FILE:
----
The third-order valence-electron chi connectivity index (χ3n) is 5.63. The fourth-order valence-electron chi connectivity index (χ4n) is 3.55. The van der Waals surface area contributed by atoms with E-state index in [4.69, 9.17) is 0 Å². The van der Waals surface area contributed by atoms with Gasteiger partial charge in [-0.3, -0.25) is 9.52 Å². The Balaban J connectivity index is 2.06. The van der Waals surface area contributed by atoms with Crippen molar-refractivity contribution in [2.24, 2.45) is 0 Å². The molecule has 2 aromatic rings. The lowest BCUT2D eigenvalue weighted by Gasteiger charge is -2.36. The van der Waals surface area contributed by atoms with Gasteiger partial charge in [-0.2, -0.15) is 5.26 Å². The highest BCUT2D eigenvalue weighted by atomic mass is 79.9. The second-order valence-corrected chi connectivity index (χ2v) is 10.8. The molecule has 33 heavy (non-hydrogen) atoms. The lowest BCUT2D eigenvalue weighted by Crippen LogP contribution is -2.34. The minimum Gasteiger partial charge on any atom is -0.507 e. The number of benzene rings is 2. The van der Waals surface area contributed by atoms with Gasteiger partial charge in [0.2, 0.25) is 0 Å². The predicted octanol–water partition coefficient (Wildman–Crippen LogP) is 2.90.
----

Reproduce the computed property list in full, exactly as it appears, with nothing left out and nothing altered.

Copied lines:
The third-order valence-electron chi connectivity index (χ3n) is 5.63. The fourth-order valence-electron chi connectivity index (χ4n) is 3.55. The van der Waals surface area contributed by atoms with E-state index in [4.69, 9.17) is 0 Å². The van der Waals surface area contributed by atoms with Gasteiger partial charge in [-0.3, -0.25) is 9.52 Å². The Balaban J connectivity index is 2.06. The van der Waals surface area contributed by atoms with Crippen molar-refractivity contribution in [2.24, 2.45) is 0 Å². The molecule has 2 aromatic rings. The lowest BCUT2D eigenvalue weighted by Gasteiger charge is -2.36. The van der Waals surface area contributed by atoms with Gasteiger partial charge in [-0.2, -0.15) is 5.26 Å². The highest BCUT2D eigenvalue weighted by atomic mass is 79.9. The second-order valence-corrected chi connectivity index (χ2v) is 10.8. The molecule has 33 heavy (non-hydrogen) atoms. The lowest BCUT2D eigenvalue weighted by Crippen LogP contribution is -2.34. The minimum Gasteiger partial charge on any atom is -0.507 e. The number of benzene rings is 2. The van der Waals surface area contributed by atoms with Gasteiger partial charge in [0.2, 0.25) is 0 Å². The predicted octanol–water partition coefficient (Wildman–Crippen LogP) is 2.90.